button or white mushroom
They each have a unique look and taste.
When choosing your mushrooms, make sure they feel firm, aren’t moist to the touch, and are mold-free. They can be stored in a paper bag inside the fridge for about five days. Brush the dirt off and rinse them lightly when you’re ready to use them.
Nutritional benefits of eating mushrooms
You can’t go wrong with mushrooms. They’re fat-free, low-sodium, low-calorie, and cholesterol-free. They’re also packed with fiber, vitamins, and minerals. Nutritional benefits vary depending on the type of mushroom. But overall, they are a good source of the following nutrients.
Antioxidants help protect the body from damaging free radicals that can cause conditions like heart disease and cancer. They also protect you against damage from aging and boost your immune system. Mushrooms are rich in the antioxidant called selenium. In fact, they are the best source of the mineral in the produce aisle.
Beta glucan is a form of soluble dietary fiber that’s been strongly linked to improving cholesterol and boosting heart health. It can also help your body regulate blood sugar, reducing the risk of type 2 diabetes. Oyster and shiitake mushrooms are believed to have the most effective beta glucans.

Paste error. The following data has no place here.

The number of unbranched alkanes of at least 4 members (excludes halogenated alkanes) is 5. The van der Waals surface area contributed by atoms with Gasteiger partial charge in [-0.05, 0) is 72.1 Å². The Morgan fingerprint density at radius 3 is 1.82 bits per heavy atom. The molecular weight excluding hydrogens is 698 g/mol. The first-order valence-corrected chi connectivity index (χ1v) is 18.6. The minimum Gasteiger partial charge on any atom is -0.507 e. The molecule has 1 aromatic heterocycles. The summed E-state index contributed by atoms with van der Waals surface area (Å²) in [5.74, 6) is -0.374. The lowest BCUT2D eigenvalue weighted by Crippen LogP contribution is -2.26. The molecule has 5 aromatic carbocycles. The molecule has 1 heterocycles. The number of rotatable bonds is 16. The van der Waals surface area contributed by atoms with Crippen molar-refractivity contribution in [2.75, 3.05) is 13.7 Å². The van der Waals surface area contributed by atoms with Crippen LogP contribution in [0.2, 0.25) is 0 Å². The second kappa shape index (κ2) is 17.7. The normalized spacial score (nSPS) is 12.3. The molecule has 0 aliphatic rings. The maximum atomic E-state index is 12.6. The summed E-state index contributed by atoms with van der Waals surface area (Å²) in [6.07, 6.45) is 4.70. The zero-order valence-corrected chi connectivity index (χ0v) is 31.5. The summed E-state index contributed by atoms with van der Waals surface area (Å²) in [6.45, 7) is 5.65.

Mushrooms are rich in the B vitamins: riboflavin, niacin, and pantothenic acid. The combination helps protect heart health. Riboflavin is good for red blood cells. Niacin is good for the digestive system and for maintaining healthy skin. Pantothenic acid is good for the nervous system and helps the body make the hormones it needs.
Copper helps your body make red blood cells, which are used to deliver oxygen all over the body. The mineral is also important to other processes in the body, like maintaining healthy bones and nerves. Even after being cooked, a 1-cup serving of mushrooms can provide about one-third of the daily recommended amount of copper.
Potassium is extremely important when it comes to heart, muscle, and nerve function. There’s about as much potassium in 2/3 cup of cooked Portobello mushroom as there is in a medium-sized banana.